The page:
Logo strony
Logo strony

Estonia – the country worth exploring
Opublikowano: 15 października 2015

Stanisław Błaszczyk and H. E. Harri Tiido, Ambassador of the Republic of Estonia have spoken about Estonia’s current image, its difficult history, the relations with Poland and the Estonian fascination with the modern information technology.

You accompanied Andrzej Duda, President of Poland, during his visit in Estonia, the first foreign trip after being elected for the office. How have your compatriots reacted to this fact? Can the presidential visit be considered to be a renewal of relations? President Andrzej Duda’s visit to Estonia has been received very positively. Estonians are reserved when showing their emotions, so you would not see people dancing in the streets in demonstration of their happiness, but at the political level the reception was friendly and welcoming. I wouldn’t call this visit a renewal of relations, because they have been good for the majority of the post-soviet era. In my opinion, Polish-Estonian relations blossomed during the Lech Kaczyński and the Bronisław Komorowski presidencies. We have many reasons to believe that this positive mood will continue during the Andrzej Duda presidency. At the highest level, one of the reasons for the situation has been the right chemistry between Polish and Estonian presidents, however, this is also reflected among the diplomats. I have already been quoted on numerous occasions saying that it’s almost boring to admit that our views, for example on security policies, are very much alike.

Poland and Estonia have a shared episode in the world history – both countries were reborn in 1918. Very soon after, the Bolsheviks made their appearance at the gates of your capital, Tallin, yet by January the following year, you had ousted them from your territory supported by the British navy and volunteers from Finland. The victory proved your determination in the battle for the country’s independence. What was equally significant, it happened to be the Soviet Army’s first bitter defeat in their grand march on western Europe. You simply forced Russians to abort “the export of Revolution”. Is that victory considered legendary also in your history? All nations cherish their victories from the past and it is especially true for nations with a difficult history, such as Poland and Estonia. The Estonians have few important victories to brag about, therefore our war for independence stands out as the most important military achievement in our past. At the same time, we must remember that not only Estonians fought the Soviets in this war; Finns, Swedes, Danes, Brits, as well as Poles, Russians, Latvians, Tatars and Jews joined us in the fight against the Soviet Russia.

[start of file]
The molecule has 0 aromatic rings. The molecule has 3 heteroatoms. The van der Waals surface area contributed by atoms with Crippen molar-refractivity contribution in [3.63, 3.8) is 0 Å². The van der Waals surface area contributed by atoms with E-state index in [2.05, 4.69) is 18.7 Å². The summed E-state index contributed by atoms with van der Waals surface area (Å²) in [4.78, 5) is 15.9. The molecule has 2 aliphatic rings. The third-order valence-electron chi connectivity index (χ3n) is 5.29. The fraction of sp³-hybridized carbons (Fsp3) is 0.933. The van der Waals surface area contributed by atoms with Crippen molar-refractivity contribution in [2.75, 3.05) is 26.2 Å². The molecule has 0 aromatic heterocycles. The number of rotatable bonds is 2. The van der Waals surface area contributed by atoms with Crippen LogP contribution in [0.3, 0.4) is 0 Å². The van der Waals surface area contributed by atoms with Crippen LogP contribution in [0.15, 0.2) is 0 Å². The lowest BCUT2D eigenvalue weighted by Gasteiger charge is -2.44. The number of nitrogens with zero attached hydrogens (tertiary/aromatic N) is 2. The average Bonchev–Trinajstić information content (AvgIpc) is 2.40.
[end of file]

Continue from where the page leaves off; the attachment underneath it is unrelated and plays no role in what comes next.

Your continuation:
In the period between the First and the Second World War, Polish-Estonian relations were surprisingly vigorous, one might talk about amiability or even friendship. This is described in the book entitled “Polish-Estonian relations 1819-1939” by Piotr Łossowski. Unfortunatley, as the years passed and the Republic of Estonia was incorporated into the Soviet Union, your country was separated from Poland by a wall of silence. What are your memories from the times of USSR? I was born in the Soviet Union and, as in the case of many people living there, I was accustomed to the newspeak – we all knew the official truth and most of us were also familiar with a different truth. My grandfather was an armed forces officer protecting the border and spent over ten years in the woods trying to avoid the Soviet mobilization and repressions. My maternal grandfather was a former Estonian police officer and joined the Estonian Legion, a military unit within Waffen SS; he died after emigrating to Australia. My father was an officer in the Soviet Army. It was quite common in Estonia to have relatives fighting on opposite sides during World War II. Hence, we lived in a mixture of different interpretations of the history. We, people in the east of Estonia, were lucky, because we could watch the Finnish television, which was a window to the western world. When the Soviet Union collapsed, the Estonians didn’t think too long – there was a chance to regain independence, so we jumped on the opportunity